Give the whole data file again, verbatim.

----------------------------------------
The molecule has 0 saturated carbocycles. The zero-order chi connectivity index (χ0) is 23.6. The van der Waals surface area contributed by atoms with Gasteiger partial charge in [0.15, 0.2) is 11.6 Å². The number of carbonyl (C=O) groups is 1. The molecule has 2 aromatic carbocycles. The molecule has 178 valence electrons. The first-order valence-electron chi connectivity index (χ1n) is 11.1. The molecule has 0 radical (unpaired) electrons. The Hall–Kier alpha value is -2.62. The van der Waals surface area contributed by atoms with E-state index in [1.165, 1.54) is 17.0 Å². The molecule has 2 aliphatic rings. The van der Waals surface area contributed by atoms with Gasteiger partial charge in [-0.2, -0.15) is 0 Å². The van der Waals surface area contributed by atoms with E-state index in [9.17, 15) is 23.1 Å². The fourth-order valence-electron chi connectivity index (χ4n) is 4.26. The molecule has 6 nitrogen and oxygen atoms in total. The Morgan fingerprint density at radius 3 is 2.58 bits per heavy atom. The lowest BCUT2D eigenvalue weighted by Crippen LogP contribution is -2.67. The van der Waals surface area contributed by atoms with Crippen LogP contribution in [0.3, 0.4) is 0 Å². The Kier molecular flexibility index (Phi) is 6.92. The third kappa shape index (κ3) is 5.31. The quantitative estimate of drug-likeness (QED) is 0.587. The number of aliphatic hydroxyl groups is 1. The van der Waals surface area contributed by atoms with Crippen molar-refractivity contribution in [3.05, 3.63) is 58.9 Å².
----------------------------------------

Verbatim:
The molecule has 0 saturated carbocycles. The zero-order chi connectivity index (χ0) is 23.6. The van der Waals surface area contributed by atoms with Gasteiger partial charge in [0.15, 0.2) is 11.6 Å². The number of carbonyl (C=O) groups is 1. The molecule has 2 aromatic carbocycles. The molecule has 178 valence electrons. The first-order valence-electron chi connectivity index (χ1n) is 11.1. The molecule has 0 radical (unpaired) electrons. The Hall–Kier alpha value is -2.62. The van der Waals surface area contributed by atoms with E-state index in [1.165, 1.54) is 17.0 Å². The molecule has 2 aliphatic rings. The van der Waals surface area contributed by atoms with Gasteiger partial charge in [-0.2, -0.15) is 0 Å². The van der Waals surface area contributed by atoms with E-state index in [9.17, 15) is 23.1 Å². The fourth-order valence-electron chi connectivity index (χ4n) is 4.26. The molecule has 6 nitrogen and oxygen atoms in total. The Morgan fingerprint density at radius 3 is 2.58 bits per heavy atom. The lowest BCUT2D eigenvalue weighted by Crippen LogP contribution is -2.67. The van der Waals surface area contributed by atoms with Crippen LogP contribution in [0.3, 0.4) is 0 Å². The Kier molecular flexibility index (Phi) is 6.92. The third kappa shape index (κ3) is 5.31. The quantitative estimate of drug-likeness (QED) is 0.587. The number of aliphatic hydroxyl groups is 1. The van der Waals surface area contributed by atoms with Crippen molar-refractivity contribution in [3.05, 3.63) is 58.9 Å².